For good or bad, what a year it's been, as more crises mean an ever stronger commitment to our work. We have grown our Investor Network to over $2 billion in capital committed to social justice, brought over 30 organizations together for our Institute for Social Justice Leaders in NYC, and begun seminal projects on racial justice in finance and broad-based asset ownership. Thank you for supporting us throughout these milestones and being our partners.
As a part of its year-round explorations into topics in impact investing, last Tuesday Andrea Armeni moderated the SOCAP365 panel "Human Capital: Investing in the Future of Work." Held at ImpactHub NYC, this topic was a natural fit for Transform Finance given our project on the future of work.
Transform Finance has joined over 130 investors asking the banks backing the Dakota Access Pipeline to address meaningfully the concerns raised by the Standing Rock Sioux Tribe around the impact of the pipeline on their territorial self-determination.
"Impact Investing inches from niche to mainstream”, reads the title of an upbeat Economist article to mark the start of 2017. The Economist joins a long list of publications and institutions announcing that impact investing has arrived. And, of course, if impact investing is going mainstream it’s because there are more and more proof points showing that you can ‘do well by doing good'. The water’s fine and anyone can join in without fear of giving up financial returns.
Haiti has been battered by too many natural and human-made disasters, many of which have provoked a strong international response of support. However, most of these interventions, whether by philanthropy or foreign aid, have not achieved meaningful results.
It was with all this in mind that we welcomed an invitation by a group of Haitian activists and entrepreneurs to bring the work of Transform Finance to them. We overcame our general reluctance to engage in contexts that we don’t know well based on the strong support and tireless preparatory work of our Haitian collaborators, Isabelle Clérié, who ran a social business incubator in the country, and Patrick Dessources, who for years has led Root Capital’s efforts in the country.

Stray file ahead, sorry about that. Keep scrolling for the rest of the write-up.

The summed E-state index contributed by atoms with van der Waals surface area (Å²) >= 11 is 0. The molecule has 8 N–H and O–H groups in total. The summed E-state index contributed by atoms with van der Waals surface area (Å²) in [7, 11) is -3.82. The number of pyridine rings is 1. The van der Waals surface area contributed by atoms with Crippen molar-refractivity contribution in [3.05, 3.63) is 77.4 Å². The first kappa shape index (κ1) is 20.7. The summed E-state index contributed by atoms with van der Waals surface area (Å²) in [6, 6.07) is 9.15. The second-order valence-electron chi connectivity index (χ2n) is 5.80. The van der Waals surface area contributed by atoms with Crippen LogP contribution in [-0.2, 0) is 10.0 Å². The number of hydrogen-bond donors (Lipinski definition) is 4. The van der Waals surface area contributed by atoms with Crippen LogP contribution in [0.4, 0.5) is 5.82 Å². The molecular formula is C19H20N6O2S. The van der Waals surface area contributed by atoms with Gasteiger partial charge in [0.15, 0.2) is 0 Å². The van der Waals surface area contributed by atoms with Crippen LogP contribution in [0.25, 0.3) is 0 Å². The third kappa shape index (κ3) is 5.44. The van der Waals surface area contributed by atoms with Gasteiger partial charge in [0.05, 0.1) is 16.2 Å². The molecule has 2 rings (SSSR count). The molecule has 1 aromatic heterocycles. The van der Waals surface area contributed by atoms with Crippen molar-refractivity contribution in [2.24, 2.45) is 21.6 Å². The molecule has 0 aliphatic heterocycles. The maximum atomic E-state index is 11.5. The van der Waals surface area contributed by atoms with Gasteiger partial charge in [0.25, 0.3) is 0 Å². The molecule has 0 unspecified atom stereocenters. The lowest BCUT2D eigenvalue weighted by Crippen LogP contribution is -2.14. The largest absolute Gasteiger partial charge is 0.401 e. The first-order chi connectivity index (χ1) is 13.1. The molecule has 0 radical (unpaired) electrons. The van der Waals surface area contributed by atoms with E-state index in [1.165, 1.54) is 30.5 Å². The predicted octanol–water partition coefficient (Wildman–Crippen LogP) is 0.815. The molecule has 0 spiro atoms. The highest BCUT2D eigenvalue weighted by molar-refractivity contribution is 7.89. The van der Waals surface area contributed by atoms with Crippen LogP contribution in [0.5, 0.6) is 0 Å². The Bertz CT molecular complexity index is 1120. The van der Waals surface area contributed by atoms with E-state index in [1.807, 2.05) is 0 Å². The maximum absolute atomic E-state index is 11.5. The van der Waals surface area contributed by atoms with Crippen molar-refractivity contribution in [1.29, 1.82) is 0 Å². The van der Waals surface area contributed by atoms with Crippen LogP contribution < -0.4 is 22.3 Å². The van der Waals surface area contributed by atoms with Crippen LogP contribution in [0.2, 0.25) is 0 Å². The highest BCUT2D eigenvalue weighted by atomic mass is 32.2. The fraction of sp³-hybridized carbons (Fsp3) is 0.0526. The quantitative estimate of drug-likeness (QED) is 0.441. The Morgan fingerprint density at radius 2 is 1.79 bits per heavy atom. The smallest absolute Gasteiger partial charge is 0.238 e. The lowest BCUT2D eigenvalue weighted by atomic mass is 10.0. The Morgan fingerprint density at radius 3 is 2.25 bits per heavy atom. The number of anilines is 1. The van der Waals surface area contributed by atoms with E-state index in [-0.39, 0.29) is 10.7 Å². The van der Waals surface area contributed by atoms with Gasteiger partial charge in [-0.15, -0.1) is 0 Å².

In a typical private equity fund, a general partner’s (GP) financial compensation is linked to the fund’s financial performance in the form of a carried interest – a percentage of the earnings of the fund. In the context of impact investing, a fund manager promises both financial and social returns, yet compensation is still traditionally tied only to financial performance. This traditional compensation structure leaves out financial incentives for the GP to meet the fund’s stated social impact objectives.
In this issue brief, we explore the reasons for tying compensation to impact and showcase how a few pioneering funds have done it.
In this article from the winter issue of Cascade, Noelle S. Baldini of the Federal Reserve Bank of Philadelphia analyzes quality job creation, covering in some depth the Job Quality Standards project led by Transform Finance, and featuring project participants HCAP Partners and the Surdna Foundation.
The social enterprise community is held up as an innovative ecosystem of investors and entrepreneurs, designing businesses models as diverse as the challenges they address—from poverty in the global south, to recidivism and urban farming in the US.
How are these businesses being funded? Oddly enough, the vast majority are raising capital using the standard equity (or convertible note) term sheets that are designed to support fast-growing tech start-ups.
The very first session of the funders’ Working Group on ParticipatoryGrantmaking was organised at the International Human Rights Funders Group (IHRFG) meeting in San Francisco on 28 January 2015. While we had prepared to welcome just a handful of interested colleagues from peer foundations, we were instead welcomed by a room filled with around forty grantmakers and philanthropic advisers. Participatory grantmaking seems to be hot and happening on the West Coast of the USA.
How a shift in mindset from impact measurement to impact management can lead to stronger social outcomes: a case study of Huntington Capital Fund III.
Five years ago, when initiatives like IRIS and B Corp where just taking off, “impact measurement” was the buzzword. Investors were asking: How do we make sure to track the impact of our investments? How can we both quantify and validate our impact?
Impact investment is often seen as a panacea to the challenges of aid and philanthropy, driving capital to socially positive projects that would otherwise not be financed. As the field matures, however, practitioners are starting to recognize some of its challenges.
The enthusiasm around impact investing means that we have often overlooked where its promise has gone unrealized. Given the tremendous potential of the field, we need to get it right – both to seize a unique and timely opportunity, and to avoid some of the pitfalls that have mired its predecessors, aid and philanthropy.
The concept of impact investment that has the explicit purpose of supporting economic and community development is receiving a growing amount of attention from an increasingly diverse set of financial players. This emerging trend is one of the most exciting, and potentially problematic, trends I’ve seen over the last decade. As with any new field, impact investing raises consequential questions and issues with the answers and intended results remaining up for grabs.